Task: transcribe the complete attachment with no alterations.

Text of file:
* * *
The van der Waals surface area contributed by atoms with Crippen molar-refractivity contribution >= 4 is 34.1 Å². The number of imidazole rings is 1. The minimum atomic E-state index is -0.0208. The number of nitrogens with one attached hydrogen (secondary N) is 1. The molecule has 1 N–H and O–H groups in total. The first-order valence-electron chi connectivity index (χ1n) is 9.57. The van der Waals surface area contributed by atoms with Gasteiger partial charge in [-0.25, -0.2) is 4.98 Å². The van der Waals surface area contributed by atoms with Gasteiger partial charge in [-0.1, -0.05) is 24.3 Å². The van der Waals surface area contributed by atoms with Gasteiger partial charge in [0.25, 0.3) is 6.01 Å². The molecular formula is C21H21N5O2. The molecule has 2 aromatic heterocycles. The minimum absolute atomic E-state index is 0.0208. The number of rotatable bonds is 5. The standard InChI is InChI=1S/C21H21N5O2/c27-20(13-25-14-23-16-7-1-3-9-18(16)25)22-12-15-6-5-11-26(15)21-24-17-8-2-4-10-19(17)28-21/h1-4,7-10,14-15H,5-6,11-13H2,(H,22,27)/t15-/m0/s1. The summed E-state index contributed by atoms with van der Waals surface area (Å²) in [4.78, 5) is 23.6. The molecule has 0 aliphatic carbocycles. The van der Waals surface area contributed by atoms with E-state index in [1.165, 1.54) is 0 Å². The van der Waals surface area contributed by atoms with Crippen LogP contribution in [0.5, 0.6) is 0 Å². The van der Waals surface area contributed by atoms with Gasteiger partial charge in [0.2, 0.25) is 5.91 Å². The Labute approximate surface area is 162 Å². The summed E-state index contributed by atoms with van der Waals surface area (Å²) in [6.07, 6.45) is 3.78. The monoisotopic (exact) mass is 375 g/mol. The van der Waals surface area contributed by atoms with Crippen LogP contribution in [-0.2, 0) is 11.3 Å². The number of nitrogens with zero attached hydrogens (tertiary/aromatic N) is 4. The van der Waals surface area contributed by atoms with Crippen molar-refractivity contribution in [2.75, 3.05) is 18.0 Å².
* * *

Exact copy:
The van der Waals surface area contributed by atoms with Crippen molar-refractivity contribution >= 4 is 34.1 Å². The number of imidazole rings is 1. The minimum atomic E-state index is -0.0208. The number of nitrogens with one attached hydrogen (secondary N) is 1. The molecule has 1 N–H and O–H groups in total. The first-order valence-electron chi connectivity index (χ1n) is 9.57. The van der Waals surface area contributed by atoms with Gasteiger partial charge in [-0.25, -0.2) is 4.98 Å². The van der Waals surface area contributed by atoms with Gasteiger partial charge in [-0.1, -0.05) is 24.3 Å². The van der Waals surface area contributed by atoms with Gasteiger partial charge in [0.25, 0.3) is 6.01 Å². The molecular formula is C21H21N5O2. The molecule has 2 aromatic heterocycles. The minimum absolute atomic E-state index is 0.0208. The number of rotatable bonds is 5. The standard InChI is InChI=1S/C21H21N5O2/c27-20(13-25-14-23-16-7-1-3-9-18(16)25)22-12-15-6-5-11-26(15)21-24-17-8-2-4-10-19(17)28-21/h1-4,7-10,14-15H,5-6,11-13H2,(H,22,27)/t15-/m0/s1. The summed E-state index contributed by atoms with van der Waals surface area (Å²) in [4.78, 5) is 23.6. The molecule has 0 aliphatic carbocycles. The van der Waals surface area contributed by atoms with E-state index in [1.165, 1.54) is 0 Å². The van der Waals surface area contributed by atoms with Crippen LogP contribution in [0.5, 0.6) is 0 Å². The van der Waals surface area contributed by atoms with Gasteiger partial charge in [0.2, 0.25) is 5.91 Å². The Labute approximate surface area is 162 Å². The summed E-state index contributed by atoms with van der Waals surface area (Å²) in [6.07, 6.45) is 3.78. The monoisotopic (exact) mass is 375 g/mol. The van der Waals surface area contributed by atoms with Crippen LogP contribution in [-0.2, 0) is 11.3 Å². The number of nitrogens with zero attached hydrogens (tertiary/aromatic N) is 4. The van der Waals surface area contributed by atoms with Crippen molar-refractivity contribution in [2.75, 3.05) is 18.0 Å².